You will likely experience some minimal vertigo during the procedure. This will be due to the difference in temperature between your middle ear and the steroid solution. The vertigo will likely pass within a minute or two, so stay calm and try to relax.
After the injection you will be asked to roll over onto your “good side” so that the treated ear is upturned.
For the next 20 to 30 minutes you will need to keep your treated ear turned up (facing the ceiling).
Avoid swallowing, popping your ear, yawning, or blowing your nose. Any of these motions could cause much of the Dexamethasone to flow out through the Eustachian tube (which runs off the middle ear).
The aim is to keep the steroid in the ear as long as possible.

Is it painful?
In my experience the procedure wasn’t painful although it could be for some people. Temporary discomfort &/or a dull ache will likely be experienced; however this is outweighed by the potential benefits of reduced vertigo and tinnitus.

What do I need to do after the procedure?
Keep your treated ear tilted upward for at least 30mins.
Keep the treated ear dry until the incision in the ear drum healed (about 3 to 4 weeks). When showering, use ear putty & a shower cap from the chemist to keep the ear drum dry. 
Steroid medication can weaken your immune system  so avoid people who have, or recently had, an infection. Also try to avoid stress.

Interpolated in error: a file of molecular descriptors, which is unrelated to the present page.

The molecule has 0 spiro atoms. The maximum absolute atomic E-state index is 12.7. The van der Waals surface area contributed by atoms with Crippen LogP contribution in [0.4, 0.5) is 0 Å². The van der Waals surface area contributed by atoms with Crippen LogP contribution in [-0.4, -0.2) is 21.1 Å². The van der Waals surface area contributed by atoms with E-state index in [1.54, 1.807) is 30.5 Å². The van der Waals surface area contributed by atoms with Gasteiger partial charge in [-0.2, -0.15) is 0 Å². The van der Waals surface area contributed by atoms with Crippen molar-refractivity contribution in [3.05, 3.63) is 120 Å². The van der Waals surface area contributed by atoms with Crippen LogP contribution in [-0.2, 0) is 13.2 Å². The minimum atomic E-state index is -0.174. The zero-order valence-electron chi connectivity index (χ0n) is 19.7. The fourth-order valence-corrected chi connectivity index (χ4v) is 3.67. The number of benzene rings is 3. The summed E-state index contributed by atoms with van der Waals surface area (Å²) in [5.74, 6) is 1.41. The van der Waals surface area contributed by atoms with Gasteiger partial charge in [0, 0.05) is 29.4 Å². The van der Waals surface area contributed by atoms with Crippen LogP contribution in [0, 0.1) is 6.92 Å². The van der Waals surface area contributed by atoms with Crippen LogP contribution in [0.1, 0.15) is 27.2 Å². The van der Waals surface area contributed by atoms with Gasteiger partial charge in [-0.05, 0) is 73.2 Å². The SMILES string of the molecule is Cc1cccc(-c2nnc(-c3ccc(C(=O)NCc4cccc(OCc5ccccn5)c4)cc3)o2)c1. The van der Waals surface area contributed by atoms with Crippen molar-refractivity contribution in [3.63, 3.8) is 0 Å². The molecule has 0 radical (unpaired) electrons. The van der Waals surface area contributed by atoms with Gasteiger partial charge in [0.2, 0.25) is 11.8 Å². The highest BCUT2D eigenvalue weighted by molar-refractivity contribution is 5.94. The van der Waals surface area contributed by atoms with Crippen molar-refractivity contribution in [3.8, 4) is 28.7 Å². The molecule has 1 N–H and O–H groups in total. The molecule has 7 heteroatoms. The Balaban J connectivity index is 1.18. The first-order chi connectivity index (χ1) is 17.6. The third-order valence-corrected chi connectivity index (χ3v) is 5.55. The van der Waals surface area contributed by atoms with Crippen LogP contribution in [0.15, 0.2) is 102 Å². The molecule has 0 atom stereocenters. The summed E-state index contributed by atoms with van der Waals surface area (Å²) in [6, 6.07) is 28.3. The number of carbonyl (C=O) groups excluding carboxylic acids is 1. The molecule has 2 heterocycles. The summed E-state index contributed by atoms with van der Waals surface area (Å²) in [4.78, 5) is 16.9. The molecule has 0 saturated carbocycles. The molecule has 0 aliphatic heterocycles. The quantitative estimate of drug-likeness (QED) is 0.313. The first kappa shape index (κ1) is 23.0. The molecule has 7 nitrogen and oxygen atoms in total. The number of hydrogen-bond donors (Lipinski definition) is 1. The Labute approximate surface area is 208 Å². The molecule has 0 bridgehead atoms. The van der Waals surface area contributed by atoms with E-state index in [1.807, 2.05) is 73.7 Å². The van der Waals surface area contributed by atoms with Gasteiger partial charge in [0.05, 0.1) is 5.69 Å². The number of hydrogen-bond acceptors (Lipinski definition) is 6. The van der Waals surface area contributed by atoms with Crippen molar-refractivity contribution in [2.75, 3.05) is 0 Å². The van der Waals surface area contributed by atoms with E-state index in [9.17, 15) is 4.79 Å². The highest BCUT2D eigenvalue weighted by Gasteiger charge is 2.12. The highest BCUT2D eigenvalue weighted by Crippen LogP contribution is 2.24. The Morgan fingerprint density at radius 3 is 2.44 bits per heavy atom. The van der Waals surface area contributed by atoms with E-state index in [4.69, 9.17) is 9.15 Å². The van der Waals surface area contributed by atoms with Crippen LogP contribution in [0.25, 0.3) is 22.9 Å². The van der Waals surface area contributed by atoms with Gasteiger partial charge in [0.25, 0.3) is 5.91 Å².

Will I benefit and, if so, how long will the benefits last?
Results will vary between individuals and some may require follow up injections every three to six months.
According to one study from 2005*, after five consecutive daily intratympanic injections of Dexamethasone (4 mg/mL), 82% of patients achieved complete control of vertigo at the 2 year follow up, while the remaining 18% showed substantial control of vertigo. There was also a subjective improvement in tinnitus (48%), hearing loss (35%), and aural fullness (48%).

* “Dexamethasone inner ear perfusion by intratympanic injection in unilateral Ménière's disease: a two-year prospective, placebo-controlled, double-blind, randomized trial.” Garduño-Anaya MACouthino De Toledo HHinojosa-González RPane-Pianese CRíos-Castañeda LC. Department of Neurotology, National Institute of Neurology and Neurosurgery, Mexico City, Mexico. 

How much does the procedure cost?
The procedure costs approximately AUD $275 (less Medicare & private health care rebates). This cost would vary between specialists.

For more on the Intratympanic Dexamethasone Injection procedure contact your ENT, Otologist or Neuro-tologist. If you’re in Queensland, Australia, I can recommend Dr Chris Que-Hee.

Dr Chris Que-Hee - ENT / Neurotologist. 
Ph: +61 (0) 7 3831 4400
Watkins Medical Centre,
Level 10, 225 Wickham Tce, Brisbane,
Qld. Australia. 4000

This HD video demonstrates how steroid injection is performed into the ear for patients suffering from sudden sensorineural hearing loss.
As mentioned, the video will give you a better idea of the procedure; however it doesn’t show the initial incision of the ear drum or the insertion of a myringotomy tube.
Copyright owner 

DO YOU HAVE EXPERIENCE WITH INTRATYMPANIC DEXAMETHASONE INJECTIONS, OR A QUESTION? Please post a comment below as I’d love to hear your thoughts.

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  1. When should the fullness disappear?